Médecins Sans Frontières (MSF) received 63 casualties in a hospital it supports in Hajjah, following a series of night-time airstrikes by the Saudi and Emirati-led coalition on a wedding party that took place in a remote, impoverished village in Bani Qays district in Yemen, on Sunday 22 April.
The bombing was one of at least four deadly airstrikes reported in Yemen since the weekend.
On Saturday 21 April, at least 30 civilians were killed when coalition fighter jets bombed a bus carrying commuters in western Yemen, near the city of Taiz. An additional attack on Sunday night hit a house elsewhere in Hajja, killing an entire family of five, according to al-Nadhri.
On Thursday 25 April, a Saudi-led coalition airstrike killed the top civilian leader in the Houthi movement. Saleh Al-Sammad, president of the Supreme Political Council that runs Yemen’s capital of Sana’a, is also the second in command of the Houthi army. Al-Sammad is reported as the most senior official to be killed by the Western-backed alliance in the three-year-old war.
“Attacks on civilians are a serious violation of international humanitarian law. What happened in Bani Qays is appalling; among the 63 wounded our teams have treated, 13 are children.
These people arrived at the hospital in garlands traditionally worn to celebrate marriage. None were armed or arrived in military uniform,” said João Martins, MSF head of mission in Yemen.
The wounded were initially carried away from the scene by donkeys, as the only two cars in the village were damaged in the strikes. The first responders and two ambulances from the MSF-supported hospital eventually arrived in the village, but were severely delayed because the aircrafts circling overhead raised the spectre of more strikes.
“I was inside the tent when I heard the airstrikes. After that I fell down and lost consciousness. When I woke up, I saw people running away from the tent. I had been inside with my brother and the groom is my friend. One of my cousins died in this attack,” said 12-year-old Kamal.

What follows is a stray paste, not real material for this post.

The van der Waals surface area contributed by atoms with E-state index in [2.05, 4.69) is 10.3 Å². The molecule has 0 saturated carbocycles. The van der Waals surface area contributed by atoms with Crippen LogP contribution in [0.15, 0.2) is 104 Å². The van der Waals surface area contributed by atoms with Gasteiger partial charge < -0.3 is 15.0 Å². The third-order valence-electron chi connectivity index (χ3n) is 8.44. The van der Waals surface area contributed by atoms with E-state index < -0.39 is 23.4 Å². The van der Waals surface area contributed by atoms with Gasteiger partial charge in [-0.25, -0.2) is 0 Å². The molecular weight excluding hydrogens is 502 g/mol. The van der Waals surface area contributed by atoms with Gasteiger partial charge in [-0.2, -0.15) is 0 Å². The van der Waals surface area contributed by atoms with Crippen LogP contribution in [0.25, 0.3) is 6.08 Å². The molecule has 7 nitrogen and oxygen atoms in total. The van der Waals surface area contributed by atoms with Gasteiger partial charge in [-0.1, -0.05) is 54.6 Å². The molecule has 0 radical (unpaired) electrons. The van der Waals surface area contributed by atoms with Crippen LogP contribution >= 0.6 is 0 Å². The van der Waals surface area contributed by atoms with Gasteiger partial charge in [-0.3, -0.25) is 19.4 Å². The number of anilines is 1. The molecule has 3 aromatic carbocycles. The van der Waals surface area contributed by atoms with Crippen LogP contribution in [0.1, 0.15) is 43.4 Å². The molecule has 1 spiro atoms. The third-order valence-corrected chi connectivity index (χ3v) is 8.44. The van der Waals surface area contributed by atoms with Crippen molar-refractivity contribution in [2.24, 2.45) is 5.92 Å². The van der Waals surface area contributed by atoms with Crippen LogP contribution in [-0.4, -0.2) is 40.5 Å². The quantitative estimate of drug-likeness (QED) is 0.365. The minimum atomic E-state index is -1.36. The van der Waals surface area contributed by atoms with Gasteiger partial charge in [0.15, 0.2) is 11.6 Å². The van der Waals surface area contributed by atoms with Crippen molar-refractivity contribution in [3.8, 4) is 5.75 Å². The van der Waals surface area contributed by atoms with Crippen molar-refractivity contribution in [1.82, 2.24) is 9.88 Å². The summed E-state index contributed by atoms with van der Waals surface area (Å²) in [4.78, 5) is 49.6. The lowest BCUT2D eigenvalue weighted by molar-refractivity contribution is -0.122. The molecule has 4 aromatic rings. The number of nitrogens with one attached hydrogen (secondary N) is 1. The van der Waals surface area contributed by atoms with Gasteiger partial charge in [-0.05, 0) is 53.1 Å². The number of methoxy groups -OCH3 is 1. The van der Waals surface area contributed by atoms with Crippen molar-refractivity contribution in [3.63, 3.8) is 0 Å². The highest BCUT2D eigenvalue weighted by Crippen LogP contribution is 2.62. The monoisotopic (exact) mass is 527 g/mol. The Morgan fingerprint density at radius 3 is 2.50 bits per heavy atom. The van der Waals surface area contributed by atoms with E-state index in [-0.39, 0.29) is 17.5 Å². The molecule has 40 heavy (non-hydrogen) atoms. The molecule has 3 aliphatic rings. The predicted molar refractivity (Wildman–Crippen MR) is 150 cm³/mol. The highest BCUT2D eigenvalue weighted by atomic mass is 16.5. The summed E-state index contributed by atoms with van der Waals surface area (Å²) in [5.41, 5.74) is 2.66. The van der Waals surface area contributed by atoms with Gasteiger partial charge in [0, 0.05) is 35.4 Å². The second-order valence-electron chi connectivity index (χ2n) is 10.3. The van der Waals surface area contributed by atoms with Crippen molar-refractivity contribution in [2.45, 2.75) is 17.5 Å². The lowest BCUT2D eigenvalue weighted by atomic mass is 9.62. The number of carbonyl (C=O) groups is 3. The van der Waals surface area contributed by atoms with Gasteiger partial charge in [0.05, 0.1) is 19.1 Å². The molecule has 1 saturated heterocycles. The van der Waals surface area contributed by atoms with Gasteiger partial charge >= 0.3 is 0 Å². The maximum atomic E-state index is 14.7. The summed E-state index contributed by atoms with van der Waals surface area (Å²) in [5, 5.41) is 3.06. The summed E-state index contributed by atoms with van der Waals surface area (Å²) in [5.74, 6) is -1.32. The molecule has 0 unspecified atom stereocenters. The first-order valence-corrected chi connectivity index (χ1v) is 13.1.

Darees, who had also attended the wedding, left 20 minutes before the attack. When he returned he was confronted with a chaotic scene and dismembered bodies on the ground, covered in blood.
Children, he said, were frantically searching for their parents.
Warning: This video shows a young boy clinging to the body of his dead father following the wedding bombing.
“Some of the dead bodies were children. Children were playing outside while their parents attended the wedding inside the tent. That’s when the attack happened,” he said.
The injured had mainly lost limbs and suffered shrapnel wounds. At least three patients required amputation, including two brothers, who each lost a foot. By early morning, many residents of Hajjah had come to the hospital to donate blood. In two hours, 150 bags were collected to treat the wounded.
“One woman arrived at the hospital in panic, searching for her son. He was attending the wedding and she doesn’t know what happened to him. Many other women and children in the village are traumatised and don’t know what happened to their loved ones,” said Sally Thomas, MSF project coordinator in Hajjah.
“Warring parties to the conflict must respect the principles of distinction, proportionality and precaution: it is prohibited to launch such attacks which may be expected to harm civilians. The rules of war have constantly been violated in Yemen. All warring parties must commit to protecting civilians, and all parties fueling the conflict by selling arms should uphold their responsibility to ensure that international laws established to protect civilians are respected,” Martins added. 
To date, the Saudi-led coalition has declined to comment on the strikes.
The footage of civilian casualties emerges following the United Nations plea to end the fighting, and the U.S. Senate grilling officials over lack of U.S. accountability for arming and refueling Saudi Coalition war planes, while the Saudis continue to blatantly disregard the rules of war, of human decency and human rights; including the Yemenis right to life, and self-governance as a sovereign nation.
The following video is first in a playlist of the most recent United Nations and U.S. Senate hearings regarding policy and humanitarian aid in the Republic of Yemen.
Apparently “The House Of Saud” prefers to act like violent and ignorant wild dogs with one primal instinct – to kill the weak and dominate the pack.
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